Professor Statman concluded that, if individuals are going to hold individual common stocks in their investment portfolios, they should hold more than 120 different randomly selected stocks. This number would allow them to avoid holding a suboptimal portfolio that had higher risk and lower cost-adjusted expected returns relative to a market index fund. The degree to which the expected equity premium is higher or a portfolio is not randomly selected, then the number of required stocks could be very significantly higher.

You should note that Professor Statman’s objective in performing this analysis was not simply to derive optimal portfolio diversification numbers, but to illustrate the implications of optimal diversification versus the very common behaviors of individual investors in holding very low numbers of stocks in their portfolios. Professor Statman referred to the 2001 study by Professors Kumar and Goetzmann,3 which found that the median and average numbers of stocks held by individual investors were only three and four, respectively. (See: Is the average individual investor portfolio well diversified? and What is the cost to individual investors of sub-optimal portfolio diversification?)

Professor Statman stated that this “lack of diversification is costly. Investors who hold only 4 stocks in their portfolios forego the equivalent of a 3.3% annual return relative to investors who hold the 3,444 stocks of the Vanguard Total Stock Index Stock Market Index fund.”4 Note that, if the projected annual equity premium is 3.44%, this means that such non-diversified individual investors may give up almost their entire expected equity premium for the undiversified individual stock portion of their holdings. These investors would be taking on the risk of equities without any greater expected return than holding the risk free security. (See: How are asset class risk premiums and the risk free rate of return related?)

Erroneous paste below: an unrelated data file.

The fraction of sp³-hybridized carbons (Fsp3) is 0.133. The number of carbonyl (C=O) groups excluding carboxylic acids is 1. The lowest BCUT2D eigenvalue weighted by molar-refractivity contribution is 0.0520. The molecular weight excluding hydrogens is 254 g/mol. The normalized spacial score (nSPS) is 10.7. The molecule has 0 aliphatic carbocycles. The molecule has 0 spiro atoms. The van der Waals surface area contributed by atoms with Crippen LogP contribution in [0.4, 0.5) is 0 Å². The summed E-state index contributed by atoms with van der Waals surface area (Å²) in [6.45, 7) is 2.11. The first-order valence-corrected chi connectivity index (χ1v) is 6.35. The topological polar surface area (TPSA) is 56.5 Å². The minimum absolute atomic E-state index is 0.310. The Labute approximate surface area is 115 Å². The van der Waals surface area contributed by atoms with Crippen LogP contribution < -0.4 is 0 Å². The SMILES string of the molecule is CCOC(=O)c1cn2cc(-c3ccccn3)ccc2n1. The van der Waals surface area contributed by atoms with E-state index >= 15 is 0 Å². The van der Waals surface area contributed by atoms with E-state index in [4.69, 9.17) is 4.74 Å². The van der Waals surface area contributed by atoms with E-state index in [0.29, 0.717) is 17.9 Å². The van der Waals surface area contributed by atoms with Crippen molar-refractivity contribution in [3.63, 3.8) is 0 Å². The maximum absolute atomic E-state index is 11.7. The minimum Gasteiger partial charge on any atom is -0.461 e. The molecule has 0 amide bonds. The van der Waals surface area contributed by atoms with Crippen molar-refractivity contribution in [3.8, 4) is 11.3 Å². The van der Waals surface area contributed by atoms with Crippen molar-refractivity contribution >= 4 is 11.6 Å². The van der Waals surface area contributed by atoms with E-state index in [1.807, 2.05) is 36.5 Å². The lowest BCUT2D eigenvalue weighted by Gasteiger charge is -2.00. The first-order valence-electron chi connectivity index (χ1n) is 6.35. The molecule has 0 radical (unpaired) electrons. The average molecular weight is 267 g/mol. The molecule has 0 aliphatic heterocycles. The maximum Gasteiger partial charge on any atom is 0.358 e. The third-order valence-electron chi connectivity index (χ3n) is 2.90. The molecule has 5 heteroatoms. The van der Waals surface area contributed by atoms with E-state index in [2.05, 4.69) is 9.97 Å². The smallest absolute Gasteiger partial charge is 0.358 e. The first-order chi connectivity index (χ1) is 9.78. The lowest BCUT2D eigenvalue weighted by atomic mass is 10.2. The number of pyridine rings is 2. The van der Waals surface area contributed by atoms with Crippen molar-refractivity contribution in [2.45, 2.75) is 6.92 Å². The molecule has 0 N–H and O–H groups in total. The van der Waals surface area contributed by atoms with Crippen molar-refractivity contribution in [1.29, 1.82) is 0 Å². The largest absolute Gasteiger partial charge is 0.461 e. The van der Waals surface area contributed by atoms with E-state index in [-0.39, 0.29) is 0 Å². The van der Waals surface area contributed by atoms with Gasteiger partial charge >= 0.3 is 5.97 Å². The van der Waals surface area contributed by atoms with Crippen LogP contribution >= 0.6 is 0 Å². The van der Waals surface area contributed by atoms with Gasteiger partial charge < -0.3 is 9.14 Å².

Professor Statman argues that this non-optimal behavior is symptomatic of the behavioral characteristics of investors who mentally segregate their investments between conservative holdings for downside protection and risky, “lottery ticket” style investments (e.g. a few equities). This later behavior is characteristic of a gambler’s naïve hope of achieving significant upside returns, while playing a game that, in fact, favors the casino.

Contrary to casino gambling, the stock market has had a long-term positive payoff through the equity premium. Before costs, the gambler’s expected pay-off with a casino is zero. With the casino’s additional “cut” or cost to gamblers, the expected return is negative. Let us hope that the gamblers have fun, although the serious and dour expressions of most people in casinos makes one wonder.

With the stock market, the good news is the expected payoff is positive. The bad news is that investment costs are equivalent to the casino’s “cut.” If you do not watch you investment costs, then securities industry intermediaries will significantly reduce your returns, as they take their “cut.” (See: The investment industry is not your investment partner)

These related articles may also be useful to you:

    1) Meir Statman, “How Much Diversification is Enough?” Working paper; September 2002: 1-17
    2) ibid, Table 1
    3) Alok Kumar and William Goetzmann. “Equity Portfolio Diversification.” Working paper series National Bureau of Economic Research 2001: 38    Kumar:
    4) Statman, op cit., p. 14